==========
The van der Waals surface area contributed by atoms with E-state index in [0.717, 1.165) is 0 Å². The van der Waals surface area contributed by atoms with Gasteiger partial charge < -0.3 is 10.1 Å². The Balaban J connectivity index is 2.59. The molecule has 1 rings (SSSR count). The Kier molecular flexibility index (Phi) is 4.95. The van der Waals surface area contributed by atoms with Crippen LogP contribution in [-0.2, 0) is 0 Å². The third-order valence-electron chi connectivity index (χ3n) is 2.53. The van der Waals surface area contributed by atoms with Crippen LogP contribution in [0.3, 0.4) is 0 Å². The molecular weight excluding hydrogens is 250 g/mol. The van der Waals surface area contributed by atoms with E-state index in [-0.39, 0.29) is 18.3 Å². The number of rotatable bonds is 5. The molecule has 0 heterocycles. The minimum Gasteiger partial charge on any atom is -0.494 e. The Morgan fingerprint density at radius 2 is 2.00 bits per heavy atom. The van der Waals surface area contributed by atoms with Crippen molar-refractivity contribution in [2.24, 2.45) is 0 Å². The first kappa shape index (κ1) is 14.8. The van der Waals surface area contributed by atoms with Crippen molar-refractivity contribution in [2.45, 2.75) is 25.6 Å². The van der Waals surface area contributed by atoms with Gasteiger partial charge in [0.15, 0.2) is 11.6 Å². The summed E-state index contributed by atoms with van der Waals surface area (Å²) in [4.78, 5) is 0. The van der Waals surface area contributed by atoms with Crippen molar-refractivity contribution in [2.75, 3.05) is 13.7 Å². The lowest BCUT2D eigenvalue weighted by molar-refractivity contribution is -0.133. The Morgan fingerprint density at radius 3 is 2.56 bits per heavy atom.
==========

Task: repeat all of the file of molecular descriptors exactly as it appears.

The van der Waals surface area contributed by atoms with E-state index in [0.717, 1.165) is 0 Å². The van der Waals surface area contributed by atoms with Gasteiger partial charge < -0.3 is 10.1 Å². The Balaban J connectivity index is 2.59. The molecule has 1 rings (SSSR count). The Kier molecular flexibility index (Phi) is 4.95. The van der Waals surface area contributed by atoms with Crippen LogP contribution in [-0.2, 0) is 0 Å². The third-order valence-electron chi connectivity index (χ3n) is 2.53. The van der Waals surface area contributed by atoms with Crippen LogP contribution in [0.3, 0.4) is 0 Å². The molecular weight excluding hydrogens is 250 g/mol. The van der Waals surface area contributed by atoms with E-state index in [-0.39, 0.29) is 18.3 Å². The number of rotatable bonds is 5. The molecule has 0 heterocycles. The minimum Gasteiger partial charge on any atom is -0.494 e. The Morgan fingerprint density at radius 2 is 2.00 bits per heavy atom. The van der Waals surface area contributed by atoms with Crippen molar-refractivity contribution in [2.24, 2.45) is 0 Å². The first kappa shape index (κ1) is 14.8. The van der Waals surface area contributed by atoms with Crippen molar-refractivity contribution in [2.45, 2.75) is 25.6 Å². The van der Waals surface area contributed by atoms with Gasteiger partial charge in [0.15, 0.2) is 11.6 Å². The summed E-state index contributed by atoms with van der Waals surface area (Å²) in [4.78, 5) is 0. The van der Waals surface area contributed by atoms with Crippen molar-refractivity contribution in [2.75, 3.05) is 13.7 Å². The lowest BCUT2D eigenvalue weighted by molar-refractivity contribution is -0.133. The Morgan fingerprint density at radius 3 is 2.56 bits per heavy atom.